NPR logo ACORN Board Approves Group's Shutdown


ACORN Board Approves Group's Shutdown

The board of ACORN, the community organizing group, has approved what is essentially a mercy killing of the embattled operation.

In a statement, the group said:

The ACORN Association Board met on Sunday March 21 and approved a set of steps to responsibly manage the process of bringing its operations to a close over the coming months. These include:

Closing ACORN's remaining state affiliates and field offices by April 1st; and
Developing a plan to resolve all outstanding debts, obligations and other issues.
ACORN's members have a great deal to be proud of—from promoting to homeownership to helping rebuild New Orleans, from raising wages to winning safer streets, from training community leaders to promoting voter participation—ACORN members have worked hard to create stronger to communities, a more inclusive democracy, and a more just nation.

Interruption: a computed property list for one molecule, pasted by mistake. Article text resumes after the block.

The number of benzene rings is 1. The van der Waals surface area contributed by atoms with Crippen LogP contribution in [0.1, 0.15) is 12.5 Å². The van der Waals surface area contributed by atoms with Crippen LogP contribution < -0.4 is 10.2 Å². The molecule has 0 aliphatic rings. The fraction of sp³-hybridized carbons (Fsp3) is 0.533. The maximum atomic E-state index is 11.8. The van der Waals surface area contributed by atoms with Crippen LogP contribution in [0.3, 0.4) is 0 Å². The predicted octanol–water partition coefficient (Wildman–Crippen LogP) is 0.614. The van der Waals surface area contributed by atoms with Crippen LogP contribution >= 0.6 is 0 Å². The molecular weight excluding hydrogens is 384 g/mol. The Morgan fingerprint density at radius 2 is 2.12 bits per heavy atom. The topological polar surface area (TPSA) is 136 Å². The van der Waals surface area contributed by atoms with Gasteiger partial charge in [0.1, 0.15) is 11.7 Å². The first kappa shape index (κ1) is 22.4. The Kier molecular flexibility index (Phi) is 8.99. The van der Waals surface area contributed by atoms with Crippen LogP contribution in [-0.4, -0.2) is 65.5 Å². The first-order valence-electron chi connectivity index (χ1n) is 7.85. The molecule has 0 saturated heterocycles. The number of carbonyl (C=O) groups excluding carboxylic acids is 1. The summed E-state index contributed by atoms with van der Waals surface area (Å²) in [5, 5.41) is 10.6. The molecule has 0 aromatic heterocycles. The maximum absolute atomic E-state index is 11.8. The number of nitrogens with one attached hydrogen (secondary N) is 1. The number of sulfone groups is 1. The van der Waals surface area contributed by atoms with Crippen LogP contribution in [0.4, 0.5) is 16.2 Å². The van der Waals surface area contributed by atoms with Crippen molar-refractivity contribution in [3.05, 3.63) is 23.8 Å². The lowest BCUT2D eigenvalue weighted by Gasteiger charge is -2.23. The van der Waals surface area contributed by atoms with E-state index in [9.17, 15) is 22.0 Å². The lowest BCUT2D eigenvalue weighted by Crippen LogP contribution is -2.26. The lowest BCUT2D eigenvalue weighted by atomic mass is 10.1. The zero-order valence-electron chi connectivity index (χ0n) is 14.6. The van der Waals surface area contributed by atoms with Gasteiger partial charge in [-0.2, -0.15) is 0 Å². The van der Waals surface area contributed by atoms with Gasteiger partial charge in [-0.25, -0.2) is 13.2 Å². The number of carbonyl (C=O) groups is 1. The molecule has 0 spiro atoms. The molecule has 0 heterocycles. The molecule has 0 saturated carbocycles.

NPR's Pam Fessler provided the context for ACORN's demise in a spot she did for the network's newscast:

ACORN has been under siege ever since the release last year of embarrassing undercover videos. They showed ACORN workers advising a couple pretending to be a pimp and a prostitute on how to conceal their activities.

Congress quickly cut off millions of dollars in funding for the group, which used the money to advise low-income individuals on housing and other issues. A federal judge has since ruled that move unconstitutional.

But many of ACORN's state chapters have already shut down or reorganized as new groups. And in a statement, ACORN says it will close remaining state chapters by April 1 and make plans to phase out all its operations.

CEO Bertha Lewis has blamed unwarranted right-wing attacks for the group's demise, although ACORN officials have admitted the group was poorly managed over the years.